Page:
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If you are infected with C. trachomatis, your healthcare provider will probably give you a prescription for an antibiotic such as azithromycin (taken for one day) or doxycycline (taken for 7 days).

Healthcare providers may treat pregnant women with azithromycin, erythromycin, or sometimes with amoxicillin. Penicillin, which healthcare providers often use to treat some other sexually transmitted diseases, won't cure chlamydia.

If you have chlamydia, you should

  • Take all your medicine, even after symptoms disappear, for the amount of time prescribed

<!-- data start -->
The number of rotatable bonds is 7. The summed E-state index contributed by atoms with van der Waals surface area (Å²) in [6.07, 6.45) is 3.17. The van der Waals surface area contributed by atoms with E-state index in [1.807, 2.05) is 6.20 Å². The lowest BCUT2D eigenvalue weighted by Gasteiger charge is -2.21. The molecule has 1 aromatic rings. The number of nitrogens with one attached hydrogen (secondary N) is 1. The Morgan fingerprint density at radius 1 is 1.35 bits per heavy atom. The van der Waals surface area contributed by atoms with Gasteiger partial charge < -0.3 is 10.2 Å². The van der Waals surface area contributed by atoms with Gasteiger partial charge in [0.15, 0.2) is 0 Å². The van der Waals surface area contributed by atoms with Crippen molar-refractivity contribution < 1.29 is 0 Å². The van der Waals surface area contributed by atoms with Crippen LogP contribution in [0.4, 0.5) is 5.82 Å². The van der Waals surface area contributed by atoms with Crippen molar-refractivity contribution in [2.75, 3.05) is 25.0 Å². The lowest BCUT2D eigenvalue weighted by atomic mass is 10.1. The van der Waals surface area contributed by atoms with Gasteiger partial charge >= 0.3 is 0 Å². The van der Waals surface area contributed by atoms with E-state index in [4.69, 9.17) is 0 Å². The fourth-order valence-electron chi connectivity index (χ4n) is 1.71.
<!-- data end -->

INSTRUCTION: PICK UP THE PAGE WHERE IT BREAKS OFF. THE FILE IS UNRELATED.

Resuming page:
• Go to your healthcare provider again if your symptoms do not disappear within 1 to 2 weeks after finishing all your medicine
  • Not have sex until your treatment is completed and successful
  • Tell your sex partners that you have chlamydia so they can be tested and treated, if necessary

These steps will help you avoid being reinfected with the bacteria. Repeated infections may increase the risks for reproductive complications.

For updated information on treatment for chlamydia, read the Centers for Disease Control and Prevention STD Treatment Guidelines.

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Last Updated December 17, 2010